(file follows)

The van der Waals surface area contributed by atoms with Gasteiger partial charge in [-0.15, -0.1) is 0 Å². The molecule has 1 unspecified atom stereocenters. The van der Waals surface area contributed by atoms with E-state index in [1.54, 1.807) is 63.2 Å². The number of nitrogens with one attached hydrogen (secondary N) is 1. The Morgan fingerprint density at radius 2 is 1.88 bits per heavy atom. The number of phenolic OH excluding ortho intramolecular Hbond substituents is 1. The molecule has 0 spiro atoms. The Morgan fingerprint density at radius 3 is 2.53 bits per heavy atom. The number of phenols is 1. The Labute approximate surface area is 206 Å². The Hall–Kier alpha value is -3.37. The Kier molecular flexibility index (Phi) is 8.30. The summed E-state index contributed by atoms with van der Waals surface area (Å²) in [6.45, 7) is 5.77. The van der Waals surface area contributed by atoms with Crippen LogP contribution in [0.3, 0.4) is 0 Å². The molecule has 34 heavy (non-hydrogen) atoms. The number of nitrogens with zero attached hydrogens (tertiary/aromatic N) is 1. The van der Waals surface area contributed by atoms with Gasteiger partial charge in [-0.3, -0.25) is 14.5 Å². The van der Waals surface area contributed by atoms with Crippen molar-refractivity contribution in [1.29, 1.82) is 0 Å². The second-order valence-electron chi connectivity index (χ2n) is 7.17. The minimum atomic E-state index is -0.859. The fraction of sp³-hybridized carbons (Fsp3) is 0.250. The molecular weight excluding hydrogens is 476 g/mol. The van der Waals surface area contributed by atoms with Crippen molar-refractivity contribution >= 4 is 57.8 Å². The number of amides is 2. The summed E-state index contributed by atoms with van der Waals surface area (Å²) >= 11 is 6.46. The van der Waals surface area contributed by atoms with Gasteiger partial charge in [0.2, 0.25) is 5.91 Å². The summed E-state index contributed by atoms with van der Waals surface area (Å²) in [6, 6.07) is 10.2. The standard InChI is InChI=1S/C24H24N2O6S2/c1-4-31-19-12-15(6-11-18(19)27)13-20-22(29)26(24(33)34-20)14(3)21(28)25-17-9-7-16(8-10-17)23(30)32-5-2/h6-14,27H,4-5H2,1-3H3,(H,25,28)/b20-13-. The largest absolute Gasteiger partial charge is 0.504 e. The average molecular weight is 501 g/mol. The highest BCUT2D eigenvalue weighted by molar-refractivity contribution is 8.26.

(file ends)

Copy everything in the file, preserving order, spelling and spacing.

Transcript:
The van der Waals surface area contributed by atoms with Gasteiger partial charge in [-0.15, -0.1) is 0 Å². The molecule has 1 unspecified atom stereocenters. The van der Waals surface area contributed by atoms with E-state index in [1.54, 1.807) is 63.2 Å². The number of nitrogens with one attached hydrogen (secondary N) is 1. The Morgan fingerprint density at radius 2 is 1.88 bits per heavy atom. The number of phenolic OH excluding ortho intramolecular Hbond substituents is 1. The molecule has 0 spiro atoms. The Morgan fingerprint density at radius 3 is 2.53 bits per heavy atom. The number of phenols is 1. The Labute approximate surface area is 206 Å². The Hall–Kier alpha value is -3.37. The Kier molecular flexibility index (Phi) is 8.30. The summed E-state index contributed by atoms with van der Waals surface area (Å²) in [6.45, 7) is 5.77. The van der Waals surface area contributed by atoms with Crippen LogP contribution in [0.3, 0.4) is 0 Å². The molecule has 34 heavy (non-hydrogen) atoms. The number of nitrogens with zero attached hydrogens (tertiary/aromatic N) is 1. The van der Waals surface area contributed by atoms with Gasteiger partial charge in [-0.3, -0.25) is 14.5 Å². The van der Waals surface area contributed by atoms with Crippen molar-refractivity contribution in [1.29, 1.82) is 0 Å². The second-order valence-electron chi connectivity index (χ2n) is 7.17. The minimum atomic E-state index is -0.859. The fraction of sp³-hybridized carbons (Fsp3) is 0.250. The molecular weight excluding hydrogens is 476 g/mol. The van der Waals surface area contributed by atoms with Crippen molar-refractivity contribution >= 4 is 57.8 Å². The number of amides is 2. The summed E-state index contributed by atoms with van der Waals surface area (Å²) >= 11 is 6.46. The van der Waals surface area contributed by atoms with Gasteiger partial charge in [0.2, 0.25) is 5.91 Å². The summed E-state index contributed by atoms with van der Waals surface area (Å²) in [6, 6.07) is 10.2. The standard InChI is InChI=1S/C24H24N2O6S2/c1-4-31-19-12-15(6-11-18(19)27)13-20-22(29)26(24(33)34-20)14(3)21(28)25-17-9-7-16(8-10-17)23(30)32-5-2/h6-14,27H,4-5H2,1-3H3,(H,25,28)/b20-13-. The largest absolute Gasteiger partial charge is 0.504 e. The average molecular weight is 501 g/mol. The highest BCUT2D eigenvalue weighted by molar-refractivity contribution is 8.26.